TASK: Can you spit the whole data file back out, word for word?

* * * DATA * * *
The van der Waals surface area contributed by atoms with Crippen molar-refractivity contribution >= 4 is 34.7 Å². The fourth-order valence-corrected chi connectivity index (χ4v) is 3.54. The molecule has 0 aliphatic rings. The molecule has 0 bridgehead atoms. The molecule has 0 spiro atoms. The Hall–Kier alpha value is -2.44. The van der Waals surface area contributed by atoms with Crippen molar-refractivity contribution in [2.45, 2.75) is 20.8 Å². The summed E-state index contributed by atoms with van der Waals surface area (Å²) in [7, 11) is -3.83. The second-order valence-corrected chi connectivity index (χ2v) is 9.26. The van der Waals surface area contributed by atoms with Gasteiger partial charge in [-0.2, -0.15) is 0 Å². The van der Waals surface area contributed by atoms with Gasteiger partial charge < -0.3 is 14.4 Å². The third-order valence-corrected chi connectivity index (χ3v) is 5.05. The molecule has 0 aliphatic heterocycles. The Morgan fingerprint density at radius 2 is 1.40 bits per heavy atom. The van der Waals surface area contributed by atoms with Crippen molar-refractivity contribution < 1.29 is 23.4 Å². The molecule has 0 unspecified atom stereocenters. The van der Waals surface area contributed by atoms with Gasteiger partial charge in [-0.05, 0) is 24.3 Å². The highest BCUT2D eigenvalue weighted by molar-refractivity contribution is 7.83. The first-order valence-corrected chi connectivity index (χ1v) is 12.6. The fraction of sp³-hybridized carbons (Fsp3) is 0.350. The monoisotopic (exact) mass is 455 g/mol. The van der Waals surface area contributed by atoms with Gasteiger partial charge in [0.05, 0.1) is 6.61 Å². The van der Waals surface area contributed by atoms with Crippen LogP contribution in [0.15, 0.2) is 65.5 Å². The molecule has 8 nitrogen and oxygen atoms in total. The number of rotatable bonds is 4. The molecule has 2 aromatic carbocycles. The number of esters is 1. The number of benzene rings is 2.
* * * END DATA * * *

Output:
The van der Waals surface area contributed by atoms with Crippen molar-refractivity contribution >= 4 is 34.7 Å². The fourth-order valence-corrected chi connectivity index (χ4v) is 3.54. The molecule has 0 aliphatic rings. The molecule has 0 bridgehead atoms. The molecule has 0 spiro atoms. The Hall–Kier alpha value is -2.44. The van der Waals surface area contributed by atoms with Crippen molar-refractivity contribution in [2.45, 2.75) is 20.8 Å². The summed E-state index contributed by atoms with van der Waals surface area (Å²) in [7, 11) is -3.83. The second-order valence-corrected chi connectivity index (χ2v) is 9.26. The van der Waals surface area contributed by atoms with Gasteiger partial charge in [-0.2, -0.15) is 0 Å². The van der Waals surface area contributed by atoms with Gasteiger partial charge < -0.3 is 14.4 Å². The third-order valence-corrected chi connectivity index (χ3v) is 5.05. The molecule has 0 aliphatic heterocycles. The Morgan fingerprint density at radius 2 is 1.40 bits per heavy atom. The van der Waals surface area contributed by atoms with Crippen molar-refractivity contribution < 1.29 is 23.4 Å². The molecule has 0 unspecified atom stereocenters. The van der Waals surface area contributed by atoms with Gasteiger partial charge in [-0.05, 0) is 24.3 Å². The highest BCUT2D eigenvalue weighted by molar-refractivity contribution is 7.83. The first-order valence-corrected chi connectivity index (χ1v) is 12.6. The fraction of sp³-hybridized carbons (Fsp3) is 0.350. The monoisotopic (exact) mass is 455 g/mol. The van der Waals surface area contributed by atoms with Gasteiger partial charge in [0.05, 0.1) is 6.61 Å². The van der Waals surface area contributed by atoms with Crippen LogP contribution in [0.15, 0.2) is 65.5 Å². The molecule has 8 nitrogen and oxygen atoms in total. The number of rotatable bonds is 4. The molecule has 2 aromatic carbocycles. The number of esters is 1. The number of benzene rings is 2.